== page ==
Ally Stuckey

Major: Biology
Purdue School of Science
Supervisor: Dr. James Wood MD MSCI FAAP
Department: Assistant professor of pediatrics at the IU School of Medicine in the Ryan White Center for Pediatric Infectious Diseases and Global Health and Pediatric and Adolescent Clinical Effectiveness Research divisions

Comparing Outcomes of Children with Central Line-Associated Bloodstream Infections due to Staphylococcus aureus Retained vs. Removed Central Line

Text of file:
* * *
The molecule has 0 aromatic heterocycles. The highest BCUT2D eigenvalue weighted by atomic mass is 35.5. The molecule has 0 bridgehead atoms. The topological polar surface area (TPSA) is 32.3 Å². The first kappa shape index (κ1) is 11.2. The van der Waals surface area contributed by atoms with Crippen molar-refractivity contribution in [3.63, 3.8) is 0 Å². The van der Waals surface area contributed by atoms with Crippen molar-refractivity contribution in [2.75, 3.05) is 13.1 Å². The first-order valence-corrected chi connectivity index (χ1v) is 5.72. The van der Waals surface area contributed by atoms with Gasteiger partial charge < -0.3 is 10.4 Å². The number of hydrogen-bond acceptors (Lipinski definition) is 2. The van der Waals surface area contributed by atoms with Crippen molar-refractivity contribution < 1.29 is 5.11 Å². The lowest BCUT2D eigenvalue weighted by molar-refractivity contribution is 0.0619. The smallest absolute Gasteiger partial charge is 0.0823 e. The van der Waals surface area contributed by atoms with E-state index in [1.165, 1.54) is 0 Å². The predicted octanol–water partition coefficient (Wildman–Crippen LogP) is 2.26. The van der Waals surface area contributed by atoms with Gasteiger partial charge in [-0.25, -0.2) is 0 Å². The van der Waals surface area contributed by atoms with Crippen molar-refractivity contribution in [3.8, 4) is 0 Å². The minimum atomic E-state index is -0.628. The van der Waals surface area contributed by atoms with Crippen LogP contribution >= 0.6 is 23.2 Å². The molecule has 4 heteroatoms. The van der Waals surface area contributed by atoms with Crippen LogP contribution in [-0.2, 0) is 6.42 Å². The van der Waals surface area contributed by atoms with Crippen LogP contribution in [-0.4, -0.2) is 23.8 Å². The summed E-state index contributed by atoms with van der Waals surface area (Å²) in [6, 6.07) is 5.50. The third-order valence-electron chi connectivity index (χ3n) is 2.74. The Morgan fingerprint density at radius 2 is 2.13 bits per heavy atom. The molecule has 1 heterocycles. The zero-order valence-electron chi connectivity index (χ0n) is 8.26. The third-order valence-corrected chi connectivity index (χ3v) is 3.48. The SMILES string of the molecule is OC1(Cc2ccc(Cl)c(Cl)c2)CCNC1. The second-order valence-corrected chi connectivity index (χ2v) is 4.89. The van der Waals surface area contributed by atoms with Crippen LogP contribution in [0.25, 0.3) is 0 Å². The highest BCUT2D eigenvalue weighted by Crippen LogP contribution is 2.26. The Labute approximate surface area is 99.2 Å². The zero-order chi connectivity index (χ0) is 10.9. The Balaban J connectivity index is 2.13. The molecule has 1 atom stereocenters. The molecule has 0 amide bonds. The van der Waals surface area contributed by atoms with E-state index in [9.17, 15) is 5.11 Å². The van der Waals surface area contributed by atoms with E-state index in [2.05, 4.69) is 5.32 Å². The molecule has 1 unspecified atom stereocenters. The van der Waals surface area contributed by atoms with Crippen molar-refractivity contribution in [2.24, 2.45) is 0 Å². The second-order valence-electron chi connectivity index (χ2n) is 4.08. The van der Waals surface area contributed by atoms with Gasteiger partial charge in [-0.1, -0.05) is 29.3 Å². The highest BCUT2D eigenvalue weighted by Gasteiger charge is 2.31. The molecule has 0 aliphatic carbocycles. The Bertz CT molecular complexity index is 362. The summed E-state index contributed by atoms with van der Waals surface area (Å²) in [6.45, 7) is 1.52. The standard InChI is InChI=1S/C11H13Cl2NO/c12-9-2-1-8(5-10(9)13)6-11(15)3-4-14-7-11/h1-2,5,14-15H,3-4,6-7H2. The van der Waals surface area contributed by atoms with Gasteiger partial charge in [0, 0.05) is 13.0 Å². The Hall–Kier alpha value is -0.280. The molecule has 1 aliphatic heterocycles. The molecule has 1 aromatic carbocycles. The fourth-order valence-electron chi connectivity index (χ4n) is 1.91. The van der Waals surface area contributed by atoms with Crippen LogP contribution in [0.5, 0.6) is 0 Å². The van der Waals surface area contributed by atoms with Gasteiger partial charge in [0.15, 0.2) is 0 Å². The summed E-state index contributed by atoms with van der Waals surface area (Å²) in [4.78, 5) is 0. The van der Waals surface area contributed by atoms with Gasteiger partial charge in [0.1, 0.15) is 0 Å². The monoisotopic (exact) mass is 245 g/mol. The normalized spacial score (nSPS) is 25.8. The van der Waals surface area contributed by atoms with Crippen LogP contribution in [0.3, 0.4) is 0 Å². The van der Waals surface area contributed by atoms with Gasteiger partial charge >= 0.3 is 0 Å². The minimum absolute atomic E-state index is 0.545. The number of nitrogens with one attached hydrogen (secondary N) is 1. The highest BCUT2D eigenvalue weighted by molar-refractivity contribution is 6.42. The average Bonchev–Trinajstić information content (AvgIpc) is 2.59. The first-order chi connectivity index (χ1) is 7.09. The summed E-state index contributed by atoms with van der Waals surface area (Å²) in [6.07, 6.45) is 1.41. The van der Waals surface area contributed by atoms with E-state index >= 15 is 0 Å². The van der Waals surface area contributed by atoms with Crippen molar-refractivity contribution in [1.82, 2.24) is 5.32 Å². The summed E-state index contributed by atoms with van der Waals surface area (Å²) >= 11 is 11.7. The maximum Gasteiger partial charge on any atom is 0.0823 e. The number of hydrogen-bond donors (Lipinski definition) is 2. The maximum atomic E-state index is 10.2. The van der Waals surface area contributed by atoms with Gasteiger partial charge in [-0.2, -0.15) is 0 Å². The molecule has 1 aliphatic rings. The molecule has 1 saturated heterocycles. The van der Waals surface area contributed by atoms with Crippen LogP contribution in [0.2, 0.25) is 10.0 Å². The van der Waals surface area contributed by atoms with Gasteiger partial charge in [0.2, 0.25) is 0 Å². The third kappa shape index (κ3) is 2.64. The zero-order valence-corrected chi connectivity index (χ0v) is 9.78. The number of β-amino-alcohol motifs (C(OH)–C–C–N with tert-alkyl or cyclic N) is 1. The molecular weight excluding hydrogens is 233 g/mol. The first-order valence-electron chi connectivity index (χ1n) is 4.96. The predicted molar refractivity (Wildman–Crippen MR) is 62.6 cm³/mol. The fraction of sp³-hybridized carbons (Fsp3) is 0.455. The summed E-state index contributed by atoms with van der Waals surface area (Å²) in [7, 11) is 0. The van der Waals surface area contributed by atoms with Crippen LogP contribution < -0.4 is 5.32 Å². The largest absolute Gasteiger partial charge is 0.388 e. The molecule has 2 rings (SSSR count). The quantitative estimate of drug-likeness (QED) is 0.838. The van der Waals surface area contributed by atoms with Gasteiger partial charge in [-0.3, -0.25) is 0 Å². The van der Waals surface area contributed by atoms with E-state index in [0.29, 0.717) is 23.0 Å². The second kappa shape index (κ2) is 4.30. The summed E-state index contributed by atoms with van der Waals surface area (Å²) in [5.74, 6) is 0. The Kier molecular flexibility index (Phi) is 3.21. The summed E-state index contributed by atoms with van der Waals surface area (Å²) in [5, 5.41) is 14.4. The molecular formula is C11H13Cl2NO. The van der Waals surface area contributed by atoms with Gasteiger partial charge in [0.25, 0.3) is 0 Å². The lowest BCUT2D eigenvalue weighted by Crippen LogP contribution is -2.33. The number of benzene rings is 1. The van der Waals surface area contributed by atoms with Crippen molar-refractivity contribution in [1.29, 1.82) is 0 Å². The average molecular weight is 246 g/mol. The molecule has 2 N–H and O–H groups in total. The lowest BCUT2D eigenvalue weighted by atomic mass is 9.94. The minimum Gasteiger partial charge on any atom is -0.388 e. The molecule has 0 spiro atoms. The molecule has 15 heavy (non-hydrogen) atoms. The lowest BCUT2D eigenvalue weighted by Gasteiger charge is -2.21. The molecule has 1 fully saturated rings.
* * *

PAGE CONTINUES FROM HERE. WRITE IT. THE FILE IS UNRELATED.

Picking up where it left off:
Central venous catheters (CVCs) are essential devices allowing children with various medical conditions (e.g., cancer, gastrointestinal diseases) to receive life-saving medications and nutrition. CVCs, however, carry a significant risk for infection, which can lead to morbidity and mortality. The Infectious Diseases Society of America recommends CVC removal for patients, including children, with central line-associated bloodstream infection (CLABSI) caused by a variety of organisms, including Staphylococcus aureus. This recommendation is based on studies of adults in which the risk of hematologic complications is high. When a CVC is removed, children often require a general anesthetic which can have neurocognitive effects. Additionally, procedural complications including pneumothorax, arterial cannulation, and venous stenosis can occur. Given these challenges, as well as difficulties with vascular access in children, CVC salvage may be attempted.. We performed a retrospective single-institution cohort study of all children with S. aureus CLASBI infection between 2011 and 2021. Outcomes of patients with and without immediate CVC removal (<2 days after first positive blood culture) were compared. The purpose of this study is to review pediatric patients with S. aureus CLABSI to determine the feasibility of CVC salvage, identify predictors of CVC salvage failure, and to assess complications to attempted CVC salvage.